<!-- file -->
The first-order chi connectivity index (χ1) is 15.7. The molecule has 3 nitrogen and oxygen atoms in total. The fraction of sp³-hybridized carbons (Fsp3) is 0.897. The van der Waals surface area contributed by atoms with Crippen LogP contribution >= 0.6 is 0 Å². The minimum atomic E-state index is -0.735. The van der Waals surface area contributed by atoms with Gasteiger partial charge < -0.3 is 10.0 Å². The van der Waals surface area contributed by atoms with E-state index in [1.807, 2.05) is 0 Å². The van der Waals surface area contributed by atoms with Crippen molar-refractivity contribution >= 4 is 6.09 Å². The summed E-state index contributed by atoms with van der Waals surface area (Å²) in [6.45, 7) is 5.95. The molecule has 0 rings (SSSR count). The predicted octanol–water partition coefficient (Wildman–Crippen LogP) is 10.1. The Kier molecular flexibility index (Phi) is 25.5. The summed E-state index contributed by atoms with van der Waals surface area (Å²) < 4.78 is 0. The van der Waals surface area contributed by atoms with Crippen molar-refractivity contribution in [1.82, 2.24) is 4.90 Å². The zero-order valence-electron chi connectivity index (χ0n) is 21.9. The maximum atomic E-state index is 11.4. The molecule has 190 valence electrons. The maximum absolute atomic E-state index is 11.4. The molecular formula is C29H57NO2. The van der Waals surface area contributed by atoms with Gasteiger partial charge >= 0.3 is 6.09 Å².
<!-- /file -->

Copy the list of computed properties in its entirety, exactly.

The first-order chi connectivity index (χ1) is 15.7. The molecule has 3 nitrogen and oxygen atoms in total. The fraction of sp³-hybridized carbons (Fsp3) is 0.897. The van der Waals surface area contributed by atoms with Crippen LogP contribution >= 0.6 is 0 Å². The minimum atomic E-state index is -0.735. The van der Waals surface area contributed by atoms with Gasteiger partial charge < -0.3 is 10.0 Å². The van der Waals surface area contributed by atoms with E-state index in [1.807, 2.05) is 0 Å². The van der Waals surface area contributed by atoms with Crippen molar-refractivity contribution >= 4 is 6.09 Å². The summed E-state index contributed by atoms with van der Waals surface area (Å²) in [6.45, 7) is 5.95. The molecule has 0 rings (SSSR count). The predicted octanol–water partition coefficient (Wildman–Crippen LogP) is 10.1. The Kier molecular flexibility index (Phi) is 25.5. The summed E-state index contributed by atoms with van der Waals surface area (Å²) < 4.78 is 0. The van der Waals surface area contributed by atoms with Crippen molar-refractivity contribution in [1.82, 2.24) is 4.90 Å². The zero-order valence-electron chi connectivity index (χ0n) is 21.9. The maximum atomic E-state index is 11.4. The molecule has 190 valence electrons. The maximum absolute atomic E-state index is 11.4. The molecular formula is C29H57NO2. The van der Waals surface area contributed by atoms with Gasteiger partial charge >= 0.3 is 6.09 Å².